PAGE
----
1404 posts • joined Thursday 18th June 2009 14:54 GMT
Maybe they're following (non-Android) Google conventions?
In the sense that calling it a beta seems just to mean that users should expect that features may be added or radically altered without a great deal of notice, rather than that the quality of the code is lacking. The keyboard itself sounds like a good idea, I'm going to give it a try.
That said, given the article's willingness to repeat the 35 second PR froth, it'd be wrong to overlook that the same phrase was typed in less than 22 seconds on a standard multitouch keyboard in this video: http://www.youtube.com/watch?v=WVXyVzLjKag . The specific OS running the generic multitouch keyboard doesn't matter.
When did Steve say that?
Sounds like a straw man argument to me.
The advertising often contrasts the amount of malware on OS X to the amount of malware on Windows to make an argument that a consumer is safer on Mac, but that's objectively true. It doesn't matter why, but there is substantially less.
I upvoted you, but...
... on reflection, where's the evidence that QuickTime suffers security problems any more often than Acrobat, Internet Explorer, etc? That is, assuming you're willing to agree that all security flaws that allow control over a machine are equal — I'm not aware of any other mainstream product shipping with a security hole engineered into it deliberately but left in only accidentally.
A clearly partisan decision
Arguably the right stance to take (I mean, I don't think so, but I can see the point of view), but a definitely announcement by Mozilla that they're not impartial despite having no direct strategic interest in either codec. The lunacy of "someone's planning a better codec in the future so of the ones that exist now we're supporting only the one that nobody currently uses" is hard to avoid however. I remember they used to get something like 90% of their income from Google by receiving a tiny fee each time a user uses the browser's search box — is it possible they're trying to bind themselves closer to Google now that Chrome is on the scene?
Every single youtube video is already encoded in H.264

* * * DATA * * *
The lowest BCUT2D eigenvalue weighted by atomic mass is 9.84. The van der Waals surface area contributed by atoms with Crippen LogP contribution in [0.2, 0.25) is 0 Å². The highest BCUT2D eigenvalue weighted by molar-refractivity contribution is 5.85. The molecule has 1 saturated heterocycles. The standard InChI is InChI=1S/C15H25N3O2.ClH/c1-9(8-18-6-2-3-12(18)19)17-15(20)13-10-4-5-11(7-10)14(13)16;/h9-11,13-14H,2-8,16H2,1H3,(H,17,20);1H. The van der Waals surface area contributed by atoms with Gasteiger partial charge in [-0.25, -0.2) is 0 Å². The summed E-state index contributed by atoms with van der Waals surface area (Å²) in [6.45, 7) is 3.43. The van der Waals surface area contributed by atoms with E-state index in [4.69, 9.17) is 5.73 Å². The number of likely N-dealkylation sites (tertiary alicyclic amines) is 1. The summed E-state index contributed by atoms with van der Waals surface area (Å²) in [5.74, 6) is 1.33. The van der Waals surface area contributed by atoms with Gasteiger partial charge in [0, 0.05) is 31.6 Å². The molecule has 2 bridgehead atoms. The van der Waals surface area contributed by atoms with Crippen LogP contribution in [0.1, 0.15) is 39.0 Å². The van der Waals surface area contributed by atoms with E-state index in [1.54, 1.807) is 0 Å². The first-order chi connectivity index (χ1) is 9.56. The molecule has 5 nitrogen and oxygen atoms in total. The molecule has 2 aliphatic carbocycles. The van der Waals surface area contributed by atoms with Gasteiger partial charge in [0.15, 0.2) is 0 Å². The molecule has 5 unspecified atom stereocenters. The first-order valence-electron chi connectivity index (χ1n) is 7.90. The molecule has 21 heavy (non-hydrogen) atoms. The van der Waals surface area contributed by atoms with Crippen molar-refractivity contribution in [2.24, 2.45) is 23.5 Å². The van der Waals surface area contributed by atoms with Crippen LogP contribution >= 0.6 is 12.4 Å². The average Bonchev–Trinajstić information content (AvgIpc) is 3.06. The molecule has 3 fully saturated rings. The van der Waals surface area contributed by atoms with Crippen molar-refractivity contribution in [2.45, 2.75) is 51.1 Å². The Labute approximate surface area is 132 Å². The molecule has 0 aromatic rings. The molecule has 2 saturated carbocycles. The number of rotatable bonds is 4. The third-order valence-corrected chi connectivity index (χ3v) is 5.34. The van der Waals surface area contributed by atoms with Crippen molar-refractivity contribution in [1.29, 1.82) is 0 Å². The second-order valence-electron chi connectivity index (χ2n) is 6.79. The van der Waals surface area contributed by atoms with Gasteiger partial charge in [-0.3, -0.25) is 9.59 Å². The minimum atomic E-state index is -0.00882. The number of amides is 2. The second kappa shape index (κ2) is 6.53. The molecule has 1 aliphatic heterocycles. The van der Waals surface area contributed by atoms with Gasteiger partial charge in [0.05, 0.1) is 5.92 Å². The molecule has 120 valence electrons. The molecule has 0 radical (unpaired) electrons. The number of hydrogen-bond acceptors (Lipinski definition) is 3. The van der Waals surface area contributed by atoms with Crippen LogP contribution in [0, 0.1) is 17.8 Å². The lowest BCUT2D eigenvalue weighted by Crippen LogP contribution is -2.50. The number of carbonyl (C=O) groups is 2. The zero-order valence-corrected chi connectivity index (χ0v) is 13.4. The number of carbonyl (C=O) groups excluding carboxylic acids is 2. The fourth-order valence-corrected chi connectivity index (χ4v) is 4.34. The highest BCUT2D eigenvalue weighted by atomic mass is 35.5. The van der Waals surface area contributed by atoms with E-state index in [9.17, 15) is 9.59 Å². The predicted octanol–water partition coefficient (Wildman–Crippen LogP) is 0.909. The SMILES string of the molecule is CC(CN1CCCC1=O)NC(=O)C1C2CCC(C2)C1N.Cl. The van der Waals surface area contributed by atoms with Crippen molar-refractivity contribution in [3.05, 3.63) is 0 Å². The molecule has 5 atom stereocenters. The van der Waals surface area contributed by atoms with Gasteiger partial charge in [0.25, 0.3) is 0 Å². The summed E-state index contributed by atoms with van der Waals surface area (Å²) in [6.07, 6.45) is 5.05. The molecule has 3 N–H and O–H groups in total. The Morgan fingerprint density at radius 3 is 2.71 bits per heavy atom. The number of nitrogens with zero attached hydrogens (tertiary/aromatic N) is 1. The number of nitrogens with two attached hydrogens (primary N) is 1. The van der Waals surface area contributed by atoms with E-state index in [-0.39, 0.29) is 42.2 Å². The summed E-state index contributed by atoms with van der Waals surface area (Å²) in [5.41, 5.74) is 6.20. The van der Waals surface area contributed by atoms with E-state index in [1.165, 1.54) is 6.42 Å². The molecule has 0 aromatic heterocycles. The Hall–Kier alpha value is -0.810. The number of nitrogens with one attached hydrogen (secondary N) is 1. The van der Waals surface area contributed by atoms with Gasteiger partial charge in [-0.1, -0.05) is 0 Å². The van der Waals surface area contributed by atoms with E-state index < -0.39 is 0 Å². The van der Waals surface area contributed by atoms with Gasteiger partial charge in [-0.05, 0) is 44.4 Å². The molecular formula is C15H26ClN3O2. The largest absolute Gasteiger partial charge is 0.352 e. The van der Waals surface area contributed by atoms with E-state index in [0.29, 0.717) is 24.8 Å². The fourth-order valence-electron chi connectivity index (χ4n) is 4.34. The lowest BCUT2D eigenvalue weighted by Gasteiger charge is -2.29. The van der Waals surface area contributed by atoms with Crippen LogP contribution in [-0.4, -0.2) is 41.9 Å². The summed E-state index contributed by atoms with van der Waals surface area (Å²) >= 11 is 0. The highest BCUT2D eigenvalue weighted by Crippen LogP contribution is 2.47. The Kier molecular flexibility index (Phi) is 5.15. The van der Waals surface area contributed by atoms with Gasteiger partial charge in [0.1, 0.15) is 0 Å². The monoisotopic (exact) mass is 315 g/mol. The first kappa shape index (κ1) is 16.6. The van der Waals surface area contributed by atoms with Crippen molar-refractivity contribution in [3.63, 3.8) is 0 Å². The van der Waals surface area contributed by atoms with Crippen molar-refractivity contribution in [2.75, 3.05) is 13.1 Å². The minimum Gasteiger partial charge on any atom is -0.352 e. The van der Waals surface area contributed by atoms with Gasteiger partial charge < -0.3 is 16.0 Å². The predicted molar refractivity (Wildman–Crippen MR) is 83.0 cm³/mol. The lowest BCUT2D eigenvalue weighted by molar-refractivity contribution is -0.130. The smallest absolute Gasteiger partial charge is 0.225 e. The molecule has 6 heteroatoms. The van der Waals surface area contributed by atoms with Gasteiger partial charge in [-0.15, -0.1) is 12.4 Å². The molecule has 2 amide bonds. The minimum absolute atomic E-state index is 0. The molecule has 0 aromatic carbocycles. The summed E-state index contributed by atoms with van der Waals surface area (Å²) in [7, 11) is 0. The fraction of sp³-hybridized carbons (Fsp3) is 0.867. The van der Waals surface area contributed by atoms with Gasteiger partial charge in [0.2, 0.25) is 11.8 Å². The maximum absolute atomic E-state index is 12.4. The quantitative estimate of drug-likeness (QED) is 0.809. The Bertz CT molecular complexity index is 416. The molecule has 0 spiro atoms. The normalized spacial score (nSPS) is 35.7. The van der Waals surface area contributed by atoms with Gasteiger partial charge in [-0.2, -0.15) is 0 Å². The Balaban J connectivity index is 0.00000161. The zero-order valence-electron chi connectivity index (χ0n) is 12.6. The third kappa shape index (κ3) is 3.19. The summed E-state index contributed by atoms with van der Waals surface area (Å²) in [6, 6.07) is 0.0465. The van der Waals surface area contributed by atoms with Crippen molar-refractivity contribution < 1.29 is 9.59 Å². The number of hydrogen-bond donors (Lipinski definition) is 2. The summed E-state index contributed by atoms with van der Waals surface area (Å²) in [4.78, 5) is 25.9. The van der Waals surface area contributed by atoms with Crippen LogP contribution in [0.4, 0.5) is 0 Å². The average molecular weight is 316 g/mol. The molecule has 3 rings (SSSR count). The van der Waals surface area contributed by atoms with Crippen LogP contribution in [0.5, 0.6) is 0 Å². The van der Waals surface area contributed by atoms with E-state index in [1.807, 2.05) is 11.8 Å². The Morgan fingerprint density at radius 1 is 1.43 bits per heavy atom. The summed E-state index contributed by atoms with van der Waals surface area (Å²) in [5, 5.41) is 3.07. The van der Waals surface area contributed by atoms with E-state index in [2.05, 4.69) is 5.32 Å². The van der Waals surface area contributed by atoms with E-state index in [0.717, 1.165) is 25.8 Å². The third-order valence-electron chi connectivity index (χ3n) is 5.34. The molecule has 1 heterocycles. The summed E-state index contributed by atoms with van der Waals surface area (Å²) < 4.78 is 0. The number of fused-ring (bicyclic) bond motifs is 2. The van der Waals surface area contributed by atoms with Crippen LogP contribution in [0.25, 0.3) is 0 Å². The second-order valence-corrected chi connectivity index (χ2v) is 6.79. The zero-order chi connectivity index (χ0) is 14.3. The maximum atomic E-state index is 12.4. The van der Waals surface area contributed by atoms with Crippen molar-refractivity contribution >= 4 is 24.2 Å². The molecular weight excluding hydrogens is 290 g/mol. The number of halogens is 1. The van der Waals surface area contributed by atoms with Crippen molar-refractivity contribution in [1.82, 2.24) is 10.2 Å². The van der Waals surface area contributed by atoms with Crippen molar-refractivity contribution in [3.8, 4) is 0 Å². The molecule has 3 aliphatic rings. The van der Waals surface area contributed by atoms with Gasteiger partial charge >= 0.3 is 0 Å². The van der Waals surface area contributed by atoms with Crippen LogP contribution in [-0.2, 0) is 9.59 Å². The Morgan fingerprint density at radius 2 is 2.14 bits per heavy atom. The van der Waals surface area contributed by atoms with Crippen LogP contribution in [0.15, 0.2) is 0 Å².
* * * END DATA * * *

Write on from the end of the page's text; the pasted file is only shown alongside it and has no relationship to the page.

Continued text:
And, regardless of what their other arms say, Google has already embraced H.264 by pushing an operating system onto millions of phone handsets that can utilise a hardware decoder for H.264 video. Indeed, all the manufacturers are pumping out millions upon millions of devices with H.264 hardware support every year, what with it not just being the only thing supported by all current mobile phones but also being the standard codec for most HDTV, including BluRay.
Current number of hardware solutions for WebM? Zero.
So — does youtube want to play on mobile phones, video game consoles, set top boxes and, potentially, smart DVD and BluRay players or not?
The free licence for H.264 means that Google's WebM play already worked. Google won. We all benefit.
Would be more useful than the OS X Dashboard
That being a feature to file alongside the transparent menu bar under keynote material that added no value to anything. And is it because I have so many Apple devices that I can see what a usability joke CoverFlow is?
Anyway, I'm hoping for something interesting in the realm of the Apple TV as it strikes me that if Apple hadn't done something interesting with the tablet computer and with the mobile phone then probably nobody else was going to.
@dogged: It's the user interface, stupid
(NB: a Clinton reference, rather than a personal attack)
When the iPod came out, most of the other players were aping the CD player interface. You got a line or two of display and digital buttons to move back and forth between tracks and to proceed through playlist selection. In summary: navigation was really hard with, most of the time, you having no overview of what you're scrolling through and taking forever to get from one end to the other.
The original iPod did two things very right: the scroll wheel (which gives you fantastic control over moving through a list) and a big screen that shows quite a lot of the list you're selecting from. The other players took years to catch up, even the original Zune had digital buttons disguised to look a bit like a scroll wheel to unsuspecting customers in a brilliant move of self sabotage. And by the time they'd caught up, Apple had become the first company to put together a compelling music shop front. And by the time everyone had caught up with that, the app revolution had come along and Apple had used the iPhone as a stealthy way to reinvent the iPod interface.
One of the interesting things to come out of one of the Microsoft antitrust cases was a record of internal emails from somewhere around 2003 in which the guys in Redmond seem to be pulling their hair out over the very poor quality of the then latest Creative players, feeling that their efforts in PlaysForSure or whatever it was at the time were being consistently hampered by hardware partners failing abjectly to step up to the plate. Source: http://www.bloomberg.com/apps/news?pid=conewsstory&refer=conews&tkr=MSFT:US&sid=anhaQOstu83g